Specific Conference April 30, 2012Posted by Dan R. Dick in General Conference, Personal Reflection, The United Methodist Church.
Tags: General Conference, The United Methodist Church
What would it take to move us from the “general” to the “specific?” We have been told by our bishops that this General Conference is not about preserving the institution — but if not, what is it about? We are here, primarily, to plow through literally hundreds of legislative petitions to change our Book of Discipline and other key non-disciplinary articles of polity and doctrine. We are talking about credentialing, orders, structure, complaint processes, insurance, pensions, who to allow into leadership and who to get out of leadership. We are setting numeric goals for numbers of pastors and number of churches and numbers of dollars. Are we talking about prayer? Are we talking about fasting? Are we talking about a more rigorous and intentional study of scripture? No, we don’t have time to talk about content and context, just structure and polity. We do talk about “discipleship,” but the definition by which we mean it still isn’t clear. We keep being promised celebrations, but many of them are infomercials instead. There is much to celebrate at General Conference, and I do not offer anything but praise for the excellent work we do, but these celebrations of our faithful witness are such a small percentage of our time and energy here.
What would a Specific Conference look like? Well, the theme would be “Making Disciples of Jesus Christ for the Transformation of the World.” Oh, wait, that is our theme. But the content and process would be “Holy Conference.” Oops, that is what we are supposed to be doing… We would be focusing on our future, not simply mitigating our present. Well, that is what our leaders SAY we are doing, but the evidence doesn’t support the claim. The critical difference would not be in what we do, but how we do it. To date, we have been invited into no more than five minutes of prayer for the decisions we are making. The encouragement to “spiritual discernment” has been all but absent. “Holy Conversation” has been an agenda item, but not an ethos governing our whole time together. Worship has been as much about promotional performance and information sharing as it has been a focus on God. The busyness of the church has been our focus; not the business of the church.
A Specific Conference would focus on identity and purpose. It would not ask, “How can we do what we are doing better?”, but instead would ask, “What is the need of the world for our witness as disciples of Jesus Christ?” In other words, what are the outcomes that God needs us to produce as the church, and what must we do to effectively and faithfully pursue and fulfill God’s will? This would mean that long-held practices and institutional structure would be secondary to future needs (all grounded in the historic priorities and values of the church, i.e., mission, evangelism, service, social justice; and, the very best of Biblical interpretation for our governance and guidance). An example for today might be: each of our jurisdictions might become regional U.S. central conferences, moving much of the administrative decision-making to the jurisdictions and allowing the General Conference to focus much more on missional priorities and vision for the future. Anything that might shift our focus from the management functions of institutional leadership to the visioning and futuring functions of organizational leadership is a step in the right direction. (My distinction between “institutional” and “organizational” is the difference between “fixed” and “adaptive,”/”reactive” vs. “generative.”) Then, when we gather as a global body, it is to focus on our witness to the world and our impact on the lives and beliefs of our brothers and sisters.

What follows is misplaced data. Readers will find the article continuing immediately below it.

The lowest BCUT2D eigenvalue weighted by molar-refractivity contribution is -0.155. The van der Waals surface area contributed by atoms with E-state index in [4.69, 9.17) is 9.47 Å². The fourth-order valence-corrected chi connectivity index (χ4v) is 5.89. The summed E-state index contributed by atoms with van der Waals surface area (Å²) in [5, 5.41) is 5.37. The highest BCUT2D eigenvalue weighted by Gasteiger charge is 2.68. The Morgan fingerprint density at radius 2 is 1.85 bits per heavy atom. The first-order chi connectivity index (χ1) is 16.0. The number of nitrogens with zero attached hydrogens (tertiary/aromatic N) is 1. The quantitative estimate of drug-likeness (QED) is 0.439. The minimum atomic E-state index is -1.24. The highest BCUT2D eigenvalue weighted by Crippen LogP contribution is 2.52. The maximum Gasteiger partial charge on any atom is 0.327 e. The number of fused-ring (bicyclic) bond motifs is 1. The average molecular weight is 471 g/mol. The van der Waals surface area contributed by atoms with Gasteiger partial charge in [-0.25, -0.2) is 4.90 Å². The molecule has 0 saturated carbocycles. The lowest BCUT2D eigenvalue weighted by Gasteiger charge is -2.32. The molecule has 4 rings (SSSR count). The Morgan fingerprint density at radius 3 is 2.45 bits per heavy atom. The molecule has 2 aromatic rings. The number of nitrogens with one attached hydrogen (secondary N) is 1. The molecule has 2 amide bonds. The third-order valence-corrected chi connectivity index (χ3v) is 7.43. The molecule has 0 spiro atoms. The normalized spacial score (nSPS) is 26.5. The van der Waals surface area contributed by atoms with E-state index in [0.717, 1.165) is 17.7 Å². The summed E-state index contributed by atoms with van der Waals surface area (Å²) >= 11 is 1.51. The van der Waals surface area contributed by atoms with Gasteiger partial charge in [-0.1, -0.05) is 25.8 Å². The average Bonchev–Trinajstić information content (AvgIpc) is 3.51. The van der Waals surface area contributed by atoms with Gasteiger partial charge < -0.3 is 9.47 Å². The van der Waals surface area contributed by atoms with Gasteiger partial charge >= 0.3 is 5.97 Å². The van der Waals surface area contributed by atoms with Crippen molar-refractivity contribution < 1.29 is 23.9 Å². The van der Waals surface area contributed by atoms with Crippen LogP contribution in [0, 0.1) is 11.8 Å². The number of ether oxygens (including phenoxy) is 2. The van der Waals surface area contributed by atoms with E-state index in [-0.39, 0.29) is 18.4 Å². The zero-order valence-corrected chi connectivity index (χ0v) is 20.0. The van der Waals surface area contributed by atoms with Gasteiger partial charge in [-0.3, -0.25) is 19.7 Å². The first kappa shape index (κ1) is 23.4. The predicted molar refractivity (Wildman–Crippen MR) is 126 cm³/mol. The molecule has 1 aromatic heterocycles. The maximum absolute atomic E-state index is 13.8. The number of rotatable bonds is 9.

Let me be clear: we need organizations and we need decision-making processes, but form follows function. We are not working as effectively as we might, nor as spiritually as we need. We are caught with a foot in two worlds, and we don’t know which way to step. (And establsihing a study group to bring a proposal back to the next General Conference is NOT what I have in mind.) Do we continue to fit our work to the structures and processes we have been using for decades or do we modify the structures and processes to match the world in which we live? This is our ongoing tension — do we expect the world to change to fit in with us or will we change to meet the world where it is with the good news of Jesus Christ that it needs?